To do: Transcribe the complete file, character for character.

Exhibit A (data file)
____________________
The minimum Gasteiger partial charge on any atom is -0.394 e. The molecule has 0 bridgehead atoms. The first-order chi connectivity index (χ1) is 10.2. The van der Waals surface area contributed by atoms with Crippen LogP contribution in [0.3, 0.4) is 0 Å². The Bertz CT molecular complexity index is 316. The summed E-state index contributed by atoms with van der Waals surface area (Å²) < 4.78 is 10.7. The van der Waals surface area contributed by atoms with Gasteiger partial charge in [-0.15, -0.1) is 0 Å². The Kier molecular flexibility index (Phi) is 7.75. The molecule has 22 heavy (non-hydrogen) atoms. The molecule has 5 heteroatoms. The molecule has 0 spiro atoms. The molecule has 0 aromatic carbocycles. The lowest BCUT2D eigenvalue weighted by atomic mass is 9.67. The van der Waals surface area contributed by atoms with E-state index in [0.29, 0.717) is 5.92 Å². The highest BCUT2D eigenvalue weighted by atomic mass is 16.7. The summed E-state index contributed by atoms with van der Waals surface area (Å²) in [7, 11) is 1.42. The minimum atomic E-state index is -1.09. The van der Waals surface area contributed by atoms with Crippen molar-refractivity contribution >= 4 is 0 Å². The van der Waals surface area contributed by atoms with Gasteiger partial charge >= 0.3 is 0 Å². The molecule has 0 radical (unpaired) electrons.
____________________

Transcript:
The minimum Gasteiger partial charge on any atom is -0.394 e. The molecule has 0 bridgehead atoms. The first-order chi connectivity index (χ1) is 10.2. The van der Waals surface area contributed by atoms with Crippen LogP contribution in [0.3, 0.4) is 0 Å². The Bertz CT molecular complexity index is 316. The summed E-state index contributed by atoms with van der Waals surface area (Å²) < 4.78 is 10.7. The van der Waals surface area contributed by atoms with Gasteiger partial charge in [-0.15, -0.1) is 0 Å². The Kier molecular flexibility index (Phi) is 7.75. The molecule has 22 heavy (non-hydrogen) atoms. The molecule has 5 heteroatoms. The molecule has 0 spiro atoms. The molecule has 0 aromatic carbocycles. The lowest BCUT2D eigenvalue weighted by atomic mass is 9.67. The van der Waals surface area contributed by atoms with E-state index in [0.29, 0.717) is 5.92 Å². The highest BCUT2D eigenvalue weighted by atomic mass is 16.7. The summed E-state index contributed by atoms with van der Waals surface area (Å²) in [7, 11) is 1.42. The minimum atomic E-state index is -1.09. The van der Waals surface area contributed by atoms with Crippen molar-refractivity contribution >= 4 is 0 Å². The van der Waals surface area contributed by atoms with Gasteiger partial charge >= 0.3 is 0 Å². The molecule has 0 radical (unpaired) electrons.